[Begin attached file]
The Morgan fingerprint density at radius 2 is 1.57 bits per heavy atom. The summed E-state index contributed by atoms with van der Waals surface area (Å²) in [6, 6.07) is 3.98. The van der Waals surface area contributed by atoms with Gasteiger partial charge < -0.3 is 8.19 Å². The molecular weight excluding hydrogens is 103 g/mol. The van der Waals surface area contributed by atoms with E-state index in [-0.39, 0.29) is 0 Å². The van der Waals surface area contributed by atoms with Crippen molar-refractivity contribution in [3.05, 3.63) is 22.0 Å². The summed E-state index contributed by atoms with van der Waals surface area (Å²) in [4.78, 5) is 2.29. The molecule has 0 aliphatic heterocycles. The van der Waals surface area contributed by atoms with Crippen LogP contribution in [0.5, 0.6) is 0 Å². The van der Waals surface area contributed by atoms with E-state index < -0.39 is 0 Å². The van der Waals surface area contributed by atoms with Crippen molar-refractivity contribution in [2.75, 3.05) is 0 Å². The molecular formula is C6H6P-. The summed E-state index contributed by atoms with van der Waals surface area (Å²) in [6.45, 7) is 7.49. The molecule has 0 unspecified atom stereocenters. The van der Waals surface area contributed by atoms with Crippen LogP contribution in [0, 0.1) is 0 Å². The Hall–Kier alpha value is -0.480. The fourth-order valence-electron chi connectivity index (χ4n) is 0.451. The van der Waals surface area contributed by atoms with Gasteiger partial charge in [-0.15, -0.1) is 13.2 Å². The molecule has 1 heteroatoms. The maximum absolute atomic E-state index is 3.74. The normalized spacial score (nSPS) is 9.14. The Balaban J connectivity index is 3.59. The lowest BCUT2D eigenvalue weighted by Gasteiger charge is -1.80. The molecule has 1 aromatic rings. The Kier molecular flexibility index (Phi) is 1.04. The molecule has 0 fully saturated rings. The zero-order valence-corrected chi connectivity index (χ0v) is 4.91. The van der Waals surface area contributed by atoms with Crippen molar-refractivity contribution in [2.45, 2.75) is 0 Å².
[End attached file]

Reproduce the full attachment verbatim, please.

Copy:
The Morgan fingerprint density at radius 2 is 1.57 bits per heavy atom. The summed E-state index contributed by atoms with van der Waals surface area (Å²) in [6, 6.07) is 3.98. The van der Waals surface area contributed by atoms with Gasteiger partial charge < -0.3 is 8.19 Å². The molecular weight excluding hydrogens is 103 g/mol. The van der Waals surface area contributed by atoms with E-state index in [-0.39, 0.29) is 0 Å². The van der Waals surface area contributed by atoms with Crippen molar-refractivity contribution in [3.05, 3.63) is 22.0 Å². The summed E-state index contributed by atoms with van der Waals surface area (Å²) in [4.78, 5) is 2.29. The molecule has 0 aliphatic heterocycles. The van der Waals surface area contributed by atoms with Crippen LogP contribution in [0.5, 0.6) is 0 Å². The van der Waals surface area contributed by atoms with E-state index < -0.39 is 0 Å². The van der Waals surface area contributed by atoms with Crippen molar-refractivity contribution in [2.75, 3.05) is 0 Å². The molecular formula is C6H6P-. The summed E-state index contributed by atoms with van der Waals surface area (Å²) in [6.45, 7) is 7.49. The molecule has 0 unspecified atom stereocenters. The van der Waals surface area contributed by atoms with Crippen LogP contribution in [0, 0.1) is 0 Å². The Hall–Kier alpha value is -0.480. The fourth-order valence-electron chi connectivity index (χ4n) is 0.451. The van der Waals surface area contributed by atoms with Gasteiger partial charge in [-0.15, -0.1) is 13.2 Å². The molecule has 1 heteroatoms. The maximum absolute atomic E-state index is 3.74. The normalized spacial score (nSPS) is 9.14. The Balaban J connectivity index is 3.59. The lowest BCUT2D eigenvalue weighted by Gasteiger charge is -1.80. The molecule has 1 aromatic rings. The Kier molecular flexibility index (Phi) is 1.04. The molecule has 0 fully saturated rings. The zero-order valence-corrected chi connectivity index (χ0v) is 4.91. The van der Waals surface area contributed by atoms with Crippen molar-refractivity contribution in [2.45, 2.75) is 0 Å².